image: Tiffany & Co.

image: Tiffany & Co.

After being found to have infringed Tiffany & Co. (“Tiffany”) trademarks by selling counterfeit diamond engagement rings bearing the iconic jeweler’s brand name in September 2015, Costco is back in court, this time facing a jury trial to assess damages in connection with the Tiffany ruling. Despite the New York-based jewelry company’s push for damages, including a recovery of Costco’s profits from the sale of the diamond rings and punitive damages, Costco told a federal jury in the U.S. District Court for the Southern District of New York this week that it owes Tiffany no more than $781,000 in connection with the sale of counterfeit versions of the jeweler’s diamond engagement rings in its warehouse stores.

Tiffany filed the original lawsuit in February 2013 in the Southern District of New York, a federal court in Manhattan, alleging that hundreds – if not thousands – of Costco members bought engagement rings under the false impression that they were authentic Tiffany products. In her ruling last year, U.S. District Judge Laura Taylor Swain ruled against Costco and shot down claims that Tiffany’s trademarks were invalid because they sought to prevent others from using “Tiffany” as a generic description of a type of ring setting. Swain ultimately held that Costco, the largest U.S. warehouse chain, had, in fact, infringed Tiffany’s trademarks by selling engagement rings that caused confusion among consumers due to Costco’s use of the word “Tiffany” in display case signs.

Swain found that Tiffany had met its burden in proving willfulness (where the plaintiff can show that the infringement is willful, a court may award enhanced damages, attorney fees, and prejudgment interest) by showing that Costco’s jewelry buyers asked vendors to copy Tiffany designs, and that Costco employees were aware of customer confusion but did nothing to remedy it.  She further held that Tiffany should get Costco’s profits from the sale of the counterfeit rings, and that it could seek punitive damages (due to its satisfaction of the willfulness requirement), under New York state law.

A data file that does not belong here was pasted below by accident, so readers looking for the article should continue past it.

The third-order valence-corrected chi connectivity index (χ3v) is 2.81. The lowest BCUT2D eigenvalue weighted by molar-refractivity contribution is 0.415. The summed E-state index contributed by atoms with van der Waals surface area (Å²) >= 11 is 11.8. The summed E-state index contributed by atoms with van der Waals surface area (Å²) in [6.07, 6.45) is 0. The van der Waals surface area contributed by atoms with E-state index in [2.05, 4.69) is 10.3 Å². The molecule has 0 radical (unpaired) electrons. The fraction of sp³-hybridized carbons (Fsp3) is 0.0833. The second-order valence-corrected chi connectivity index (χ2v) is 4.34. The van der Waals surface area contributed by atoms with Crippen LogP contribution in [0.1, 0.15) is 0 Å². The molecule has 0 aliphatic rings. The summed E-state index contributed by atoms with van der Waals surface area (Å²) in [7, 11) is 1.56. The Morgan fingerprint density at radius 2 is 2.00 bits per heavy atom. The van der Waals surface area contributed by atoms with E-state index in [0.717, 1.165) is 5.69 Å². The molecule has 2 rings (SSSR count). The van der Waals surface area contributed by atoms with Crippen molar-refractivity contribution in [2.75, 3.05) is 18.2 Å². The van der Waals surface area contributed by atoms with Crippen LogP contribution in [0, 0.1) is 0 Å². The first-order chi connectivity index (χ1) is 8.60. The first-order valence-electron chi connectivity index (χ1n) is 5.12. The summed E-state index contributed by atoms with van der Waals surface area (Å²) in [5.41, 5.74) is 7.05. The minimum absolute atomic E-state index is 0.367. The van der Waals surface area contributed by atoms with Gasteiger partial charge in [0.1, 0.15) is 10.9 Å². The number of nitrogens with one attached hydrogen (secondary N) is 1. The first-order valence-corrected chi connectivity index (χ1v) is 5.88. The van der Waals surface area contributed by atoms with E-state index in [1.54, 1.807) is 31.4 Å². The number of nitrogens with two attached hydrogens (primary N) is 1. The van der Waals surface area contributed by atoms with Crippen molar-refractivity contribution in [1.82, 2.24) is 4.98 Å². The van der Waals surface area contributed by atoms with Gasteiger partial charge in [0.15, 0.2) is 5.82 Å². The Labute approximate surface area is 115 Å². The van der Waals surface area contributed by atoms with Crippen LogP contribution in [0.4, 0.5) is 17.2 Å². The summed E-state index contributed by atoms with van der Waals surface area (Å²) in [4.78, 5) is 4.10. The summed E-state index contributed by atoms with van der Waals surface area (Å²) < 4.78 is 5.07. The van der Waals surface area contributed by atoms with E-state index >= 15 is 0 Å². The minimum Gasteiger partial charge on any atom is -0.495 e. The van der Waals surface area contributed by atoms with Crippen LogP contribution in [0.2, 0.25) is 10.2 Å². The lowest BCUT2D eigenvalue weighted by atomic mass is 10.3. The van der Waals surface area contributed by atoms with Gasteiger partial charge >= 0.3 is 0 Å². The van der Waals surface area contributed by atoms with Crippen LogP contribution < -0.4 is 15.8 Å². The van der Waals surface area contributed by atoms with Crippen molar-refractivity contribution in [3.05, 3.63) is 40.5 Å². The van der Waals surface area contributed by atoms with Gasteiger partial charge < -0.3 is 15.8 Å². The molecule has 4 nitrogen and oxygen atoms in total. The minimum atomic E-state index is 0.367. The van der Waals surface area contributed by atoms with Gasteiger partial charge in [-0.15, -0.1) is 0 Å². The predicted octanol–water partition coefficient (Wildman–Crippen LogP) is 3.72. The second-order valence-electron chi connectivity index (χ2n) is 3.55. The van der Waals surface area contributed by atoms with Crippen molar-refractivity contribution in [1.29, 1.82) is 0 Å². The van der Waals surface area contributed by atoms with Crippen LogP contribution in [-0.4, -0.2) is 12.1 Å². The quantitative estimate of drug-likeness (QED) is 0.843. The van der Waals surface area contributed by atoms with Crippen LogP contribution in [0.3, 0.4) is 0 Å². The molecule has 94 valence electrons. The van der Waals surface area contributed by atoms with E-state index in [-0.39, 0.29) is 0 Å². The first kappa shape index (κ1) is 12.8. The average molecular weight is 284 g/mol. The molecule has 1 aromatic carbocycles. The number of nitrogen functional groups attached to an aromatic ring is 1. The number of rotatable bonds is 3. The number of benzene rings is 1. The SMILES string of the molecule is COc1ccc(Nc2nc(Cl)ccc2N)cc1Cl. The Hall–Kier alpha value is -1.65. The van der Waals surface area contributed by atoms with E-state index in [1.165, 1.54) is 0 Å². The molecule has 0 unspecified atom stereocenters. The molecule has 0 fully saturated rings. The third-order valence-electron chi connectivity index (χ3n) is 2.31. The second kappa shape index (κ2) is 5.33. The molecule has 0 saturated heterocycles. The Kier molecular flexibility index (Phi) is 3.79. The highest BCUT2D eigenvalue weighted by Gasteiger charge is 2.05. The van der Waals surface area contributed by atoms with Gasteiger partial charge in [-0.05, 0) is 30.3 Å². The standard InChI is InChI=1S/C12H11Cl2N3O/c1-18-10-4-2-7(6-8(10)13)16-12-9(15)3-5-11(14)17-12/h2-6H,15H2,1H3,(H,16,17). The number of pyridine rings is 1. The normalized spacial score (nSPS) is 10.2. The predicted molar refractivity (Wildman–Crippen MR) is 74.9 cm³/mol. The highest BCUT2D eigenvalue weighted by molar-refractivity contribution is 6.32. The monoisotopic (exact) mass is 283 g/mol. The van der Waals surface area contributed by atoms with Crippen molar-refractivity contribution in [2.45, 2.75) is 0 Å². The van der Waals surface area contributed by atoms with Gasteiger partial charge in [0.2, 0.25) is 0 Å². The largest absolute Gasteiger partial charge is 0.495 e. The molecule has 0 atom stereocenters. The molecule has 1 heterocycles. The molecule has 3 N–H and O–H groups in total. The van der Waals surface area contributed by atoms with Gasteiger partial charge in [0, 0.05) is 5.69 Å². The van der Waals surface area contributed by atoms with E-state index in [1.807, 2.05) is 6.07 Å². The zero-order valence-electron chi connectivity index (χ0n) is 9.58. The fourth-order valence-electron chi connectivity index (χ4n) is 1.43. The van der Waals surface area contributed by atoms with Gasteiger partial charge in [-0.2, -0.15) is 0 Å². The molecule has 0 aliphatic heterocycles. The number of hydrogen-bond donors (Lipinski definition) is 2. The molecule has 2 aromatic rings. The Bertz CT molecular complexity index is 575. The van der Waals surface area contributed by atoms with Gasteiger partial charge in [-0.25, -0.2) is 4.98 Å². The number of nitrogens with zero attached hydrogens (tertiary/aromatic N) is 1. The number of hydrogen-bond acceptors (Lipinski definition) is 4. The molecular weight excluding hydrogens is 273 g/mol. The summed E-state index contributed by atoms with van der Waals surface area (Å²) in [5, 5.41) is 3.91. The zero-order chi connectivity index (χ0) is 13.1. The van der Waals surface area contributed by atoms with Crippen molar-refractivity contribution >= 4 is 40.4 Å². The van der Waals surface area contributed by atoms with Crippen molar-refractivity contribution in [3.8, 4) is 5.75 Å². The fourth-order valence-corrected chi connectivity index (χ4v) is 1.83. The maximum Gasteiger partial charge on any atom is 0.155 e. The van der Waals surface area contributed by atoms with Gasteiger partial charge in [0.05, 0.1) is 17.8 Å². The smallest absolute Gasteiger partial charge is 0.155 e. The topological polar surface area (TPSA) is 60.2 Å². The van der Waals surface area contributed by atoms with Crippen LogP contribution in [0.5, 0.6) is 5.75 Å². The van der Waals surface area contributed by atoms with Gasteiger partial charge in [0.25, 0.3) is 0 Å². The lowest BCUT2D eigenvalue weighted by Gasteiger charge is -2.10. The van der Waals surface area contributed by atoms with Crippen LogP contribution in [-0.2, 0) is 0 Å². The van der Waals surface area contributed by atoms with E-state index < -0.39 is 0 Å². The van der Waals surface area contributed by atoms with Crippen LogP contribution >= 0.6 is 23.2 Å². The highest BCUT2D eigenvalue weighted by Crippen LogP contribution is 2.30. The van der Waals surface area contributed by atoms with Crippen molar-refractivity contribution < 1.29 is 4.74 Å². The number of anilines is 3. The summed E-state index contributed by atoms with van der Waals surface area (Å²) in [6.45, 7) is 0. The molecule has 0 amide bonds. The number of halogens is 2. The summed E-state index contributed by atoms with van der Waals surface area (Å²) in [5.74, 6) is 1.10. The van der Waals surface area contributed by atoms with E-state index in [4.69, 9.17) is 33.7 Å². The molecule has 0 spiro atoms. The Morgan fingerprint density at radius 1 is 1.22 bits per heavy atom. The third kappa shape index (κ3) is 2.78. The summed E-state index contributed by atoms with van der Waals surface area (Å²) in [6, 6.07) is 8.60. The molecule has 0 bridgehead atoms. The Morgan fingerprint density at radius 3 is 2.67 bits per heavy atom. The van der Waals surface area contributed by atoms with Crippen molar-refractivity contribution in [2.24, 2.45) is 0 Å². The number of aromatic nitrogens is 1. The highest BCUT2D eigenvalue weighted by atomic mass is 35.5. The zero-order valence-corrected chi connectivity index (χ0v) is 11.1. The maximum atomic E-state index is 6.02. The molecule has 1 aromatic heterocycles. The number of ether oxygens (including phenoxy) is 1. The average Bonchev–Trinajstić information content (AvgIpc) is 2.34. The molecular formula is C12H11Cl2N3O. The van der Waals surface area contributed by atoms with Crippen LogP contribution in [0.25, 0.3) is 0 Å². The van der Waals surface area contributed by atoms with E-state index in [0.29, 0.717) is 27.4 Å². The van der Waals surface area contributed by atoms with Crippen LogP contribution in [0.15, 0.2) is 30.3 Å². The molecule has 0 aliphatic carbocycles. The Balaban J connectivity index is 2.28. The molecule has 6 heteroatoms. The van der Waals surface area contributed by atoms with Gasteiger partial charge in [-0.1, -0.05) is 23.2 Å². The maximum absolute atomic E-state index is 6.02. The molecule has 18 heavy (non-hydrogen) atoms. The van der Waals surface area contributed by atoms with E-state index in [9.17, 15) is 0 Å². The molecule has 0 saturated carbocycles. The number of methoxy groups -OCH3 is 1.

At the outset of the damages trial this week, in which a jury will determine Costco’s monetary liability for selling rings under the “Tiffany” name, Costco attorney James Dabney of Hughes Hubbard & Reed told the court that Costco has determined that it sold about 2,500 units of the infringing rings. Moreover, he asserted the retailer’s infringement relates to a problem managing certain display case signs, which has since been corrected.

To this, Tiffany’s attorney Jeffrey Mitchell of Browne George Ross argued that the jeweler believes that Costco’s records are erroneous, and that the number of rings sold could be as high as 11,000. He said Costco’s gross profit for the rings falls somewhere between $1.8 million and $6.3 million. He also asked jurors to consider why Costco uses its in-house label on most generic products, but not jewelry. “Costco wouldn’t dare call its own painkillers Tylenol or Advil. Why would Tiffany be any different? It shows callous disregard for Tiffany’s trademark rights.”

UPDATE (9/29/16): The jury has awarded Tiffany $5.5 million in damages. It put wholesaler Costco’s profits from the infringing sales at $3.7 million but held that figure was inadequate to account for the benefits the defendant derived from the sales, adding $1.8 million on top to come up with the $5.5 million figure. Still to be determined: punitives. 

UPDATE (10/6/16): The jury has ruled that Costco must pay Tiffany $8.25 million in punitive damages for selling counterfeit diamond rings, bringing the discount retailer’s total damages amount to $13.75 million. Punitive damages are awarded in addition to actual damages, and as a special form of damages, they are awarded only when the defendant’s behavior is found to be especially harmful. 

“The award validates the strength of the Tiffany trademark, the value of our brand, and most importantly, sends a clear and powerful message to Costco and others who infringe the Tiffany mark,” said Leigh Harlan, Tiffany’s general counsel. “It is critically important that the Tiffany name not be used to sell any engagement ring that is not its own.” Costco did not immediately return a request for comment.

* The case is Tiffany & Company et al v. Costco Wholesale Corp, in the U.S. District Court for the Southern District of New York, No. 13-1041.